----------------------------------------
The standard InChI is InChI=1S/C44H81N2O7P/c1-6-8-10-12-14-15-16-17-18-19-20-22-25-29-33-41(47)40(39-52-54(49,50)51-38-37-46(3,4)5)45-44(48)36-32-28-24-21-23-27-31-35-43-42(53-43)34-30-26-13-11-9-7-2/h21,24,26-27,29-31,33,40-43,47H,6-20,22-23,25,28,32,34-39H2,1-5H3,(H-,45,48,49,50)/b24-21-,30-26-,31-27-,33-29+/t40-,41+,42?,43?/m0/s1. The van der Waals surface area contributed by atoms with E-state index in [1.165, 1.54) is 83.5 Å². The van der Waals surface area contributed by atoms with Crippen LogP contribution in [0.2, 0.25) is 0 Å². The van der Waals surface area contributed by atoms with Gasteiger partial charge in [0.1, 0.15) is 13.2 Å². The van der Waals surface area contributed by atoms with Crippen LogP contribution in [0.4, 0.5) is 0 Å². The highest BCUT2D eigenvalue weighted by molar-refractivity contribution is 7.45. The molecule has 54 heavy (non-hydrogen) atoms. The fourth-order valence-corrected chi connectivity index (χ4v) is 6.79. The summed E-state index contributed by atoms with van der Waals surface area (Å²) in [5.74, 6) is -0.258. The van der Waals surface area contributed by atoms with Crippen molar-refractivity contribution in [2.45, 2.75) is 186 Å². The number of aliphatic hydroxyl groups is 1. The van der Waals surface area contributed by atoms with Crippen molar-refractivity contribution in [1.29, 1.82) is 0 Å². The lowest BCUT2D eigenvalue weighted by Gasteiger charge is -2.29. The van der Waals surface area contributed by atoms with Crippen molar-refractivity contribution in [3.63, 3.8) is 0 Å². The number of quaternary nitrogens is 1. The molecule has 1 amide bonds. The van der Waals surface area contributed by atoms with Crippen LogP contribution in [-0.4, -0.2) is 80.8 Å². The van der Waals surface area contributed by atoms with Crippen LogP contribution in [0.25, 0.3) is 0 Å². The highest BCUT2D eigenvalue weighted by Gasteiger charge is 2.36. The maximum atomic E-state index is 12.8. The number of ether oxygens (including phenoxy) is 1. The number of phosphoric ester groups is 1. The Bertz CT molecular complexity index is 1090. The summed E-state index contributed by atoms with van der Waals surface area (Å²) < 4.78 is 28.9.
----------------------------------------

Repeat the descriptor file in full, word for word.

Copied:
The standard InChI is InChI=1S/C44H81N2O7P/c1-6-8-10-12-14-15-16-17-18-19-20-22-25-29-33-41(47)40(39-52-54(49,50)51-38-37-46(3,4)5)45-44(48)36-32-28-24-21-23-27-31-35-43-42(53-43)34-30-26-13-11-9-7-2/h21,24,26-27,29-31,33,40-43,47H,6-20,22-23,25,28,32,34-39H2,1-5H3,(H-,45,48,49,50)/b24-21-,30-26-,31-27-,33-29+/t40-,41+,42?,43?/m0/s1. The van der Waals surface area contributed by atoms with E-state index in [1.165, 1.54) is 83.5 Å². The van der Waals surface area contributed by atoms with Crippen LogP contribution in [0.2, 0.25) is 0 Å². The van der Waals surface area contributed by atoms with Gasteiger partial charge in [0.1, 0.15) is 13.2 Å². The van der Waals surface area contributed by atoms with Crippen LogP contribution in [0.4, 0.5) is 0 Å². The highest BCUT2D eigenvalue weighted by molar-refractivity contribution is 7.45. The molecule has 54 heavy (non-hydrogen) atoms. The fourth-order valence-corrected chi connectivity index (χ4v) is 6.79. The summed E-state index contributed by atoms with van der Waals surface area (Å²) in [5.74, 6) is -0.258. The van der Waals surface area contributed by atoms with Crippen molar-refractivity contribution in [2.45, 2.75) is 186 Å². The number of aliphatic hydroxyl groups is 1. The van der Waals surface area contributed by atoms with Crippen molar-refractivity contribution in [1.29, 1.82) is 0 Å². The lowest BCUT2D eigenvalue weighted by Gasteiger charge is -2.29. The van der Waals surface area contributed by atoms with Crippen molar-refractivity contribution in [3.63, 3.8) is 0 Å². The number of quaternary nitrogens is 1. The molecule has 1 amide bonds. The van der Waals surface area contributed by atoms with Crippen LogP contribution in [-0.4, -0.2) is 80.8 Å². The van der Waals surface area contributed by atoms with Crippen LogP contribution in [0.25, 0.3) is 0 Å². The highest BCUT2D eigenvalue weighted by Gasteiger charge is 2.36. The maximum atomic E-state index is 12.8. The number of ether oxygens (including phenoxy) is 1. The number of phosphoric ester groups is 1. The Bertz CT molecular complexity index is 1090. The summed E-state index contributed by atoms with van der Waals surface area (Å²) < 4.78 is 28.9.